centre of everything, rather than as a "God" as
the centre of everything rather than as "Matter"
as the centre of everything; a Good. A metaphysics, in other
words, of Quality.
Oh, he did make a diagram later on of which he
"I can put this altogether in a
scheme which is very simple and is also very powerful both
heuristically and theoretically. Its basic dilemma of conflict
between the defensive forces and the growth trends I conceive
to be existential, embedded in the deepest nature of human
being now and forever in to the future."
Pirsig: It's a diagram like this, he made a diagram in
which there is "person" in the centre and on one
side is growth and on the other side is safety and he points
out how everybody is in this thing. Well, if you substitute
Dynamic Quality for growth and you substitute static quality
for safety you'll find that we are basically saying the same
So, with that, I would say, as a comment, I felt that
Maslow was a real philosopher. He was inventing it and not
just quoting it from somebody else. I don't think, probably
in your own practice you can really do psychology without
being philosophers in the sense that Maslow was, or in the
sense that I have tried to be in my own life. Not somebody
who quotes somebody else's philosophy but somebody who sees
the situation in front of him. In the classroom this was my
case as an English teacher or in dealing with your people
who come to your door… and saying: "What world can I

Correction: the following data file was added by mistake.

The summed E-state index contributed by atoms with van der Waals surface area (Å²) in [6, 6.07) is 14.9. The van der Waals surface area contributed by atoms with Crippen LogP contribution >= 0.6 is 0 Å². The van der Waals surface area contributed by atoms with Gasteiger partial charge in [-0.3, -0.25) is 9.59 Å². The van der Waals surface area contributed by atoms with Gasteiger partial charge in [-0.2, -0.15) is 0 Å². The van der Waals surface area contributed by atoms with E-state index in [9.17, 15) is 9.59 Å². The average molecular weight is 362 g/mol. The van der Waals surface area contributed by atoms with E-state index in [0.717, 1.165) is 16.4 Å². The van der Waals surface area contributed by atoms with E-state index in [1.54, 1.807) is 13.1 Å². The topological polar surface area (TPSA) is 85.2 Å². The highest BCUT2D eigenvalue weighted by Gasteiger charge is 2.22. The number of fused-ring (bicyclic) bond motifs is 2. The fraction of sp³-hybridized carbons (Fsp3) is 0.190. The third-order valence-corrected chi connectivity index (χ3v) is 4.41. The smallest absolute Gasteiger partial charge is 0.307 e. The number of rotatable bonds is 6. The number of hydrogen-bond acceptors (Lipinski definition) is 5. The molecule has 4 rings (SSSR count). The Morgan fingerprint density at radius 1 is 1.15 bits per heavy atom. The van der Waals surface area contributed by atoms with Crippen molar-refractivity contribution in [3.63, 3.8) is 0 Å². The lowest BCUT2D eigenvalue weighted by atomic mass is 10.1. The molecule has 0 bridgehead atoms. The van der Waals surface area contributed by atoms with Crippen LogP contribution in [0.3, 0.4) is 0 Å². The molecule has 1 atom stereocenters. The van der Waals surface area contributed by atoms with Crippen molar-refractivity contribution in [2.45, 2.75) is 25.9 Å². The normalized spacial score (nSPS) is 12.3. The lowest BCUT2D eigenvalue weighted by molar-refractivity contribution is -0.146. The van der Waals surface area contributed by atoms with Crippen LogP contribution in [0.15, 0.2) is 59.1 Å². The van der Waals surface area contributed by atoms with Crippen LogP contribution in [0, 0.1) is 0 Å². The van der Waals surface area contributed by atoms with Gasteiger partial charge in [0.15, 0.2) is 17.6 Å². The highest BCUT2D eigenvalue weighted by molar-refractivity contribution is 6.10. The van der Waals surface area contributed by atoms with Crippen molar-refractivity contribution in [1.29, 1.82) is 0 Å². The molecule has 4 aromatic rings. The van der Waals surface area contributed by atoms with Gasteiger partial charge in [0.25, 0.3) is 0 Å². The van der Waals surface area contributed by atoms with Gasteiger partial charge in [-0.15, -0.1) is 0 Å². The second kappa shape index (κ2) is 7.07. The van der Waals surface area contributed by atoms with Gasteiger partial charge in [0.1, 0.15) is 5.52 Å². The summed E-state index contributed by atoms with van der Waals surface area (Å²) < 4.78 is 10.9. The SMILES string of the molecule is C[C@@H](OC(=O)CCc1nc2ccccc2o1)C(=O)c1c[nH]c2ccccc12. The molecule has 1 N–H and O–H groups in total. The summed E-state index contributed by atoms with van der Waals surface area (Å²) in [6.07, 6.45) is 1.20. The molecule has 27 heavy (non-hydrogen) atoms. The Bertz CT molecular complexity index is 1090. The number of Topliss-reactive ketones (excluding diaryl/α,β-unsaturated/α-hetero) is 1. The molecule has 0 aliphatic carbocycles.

invent that will improve the quality of this person's life,
what ideas can I bring together ?" so I would say
you're all philosophers and we're all in the same business
here of trying to come together with something that will
improve the world.
Now, there was some criticism of Maslow
that I found in an introduction by Henry Geiger to one of
his books. He said:
"One aspect of Maslow's later thought
deserves attention; the older he got the more philosophical
he became. It was impossible, he found to isolate the pursuit
of psychological truth from philosophical questions. How
man thinks cannot be separated from what he is and the question
of what he thinks is never independent of what he is. In
fact even though this intellectually may be an insoluble
problem. At the beginning of an enquiry, Maslow held science
has no right to shut out any of the data of experience.
As he said, the psychology of science: all the deliveries
of human awareness must be accepted by psychology, even
contradictions and illogicallities, the mysteries, the vague,
the ambiguous , the archaic, the unconscious and all other
aspects of existence that are difficult to communicate.
The inchoate and by nature imprecise is none the less part
of our knowledge about ourselves. Knowledge of low reliability
is also part of knowledge. Man's knowledge of himself is
mainly of this sort and for Maslow, the rules for its increase
be those of an explorer who looks in every direction, rejects
"The beginning stages of knowledge…
should not be judged by the criteria derived from final
knowledge'. This is the statement of a philosopher of science.
If indeed the task of the philosopher of science is to identify
the appropriate means of study in a given field of research
Maslow was more than anything else a philosopher of science.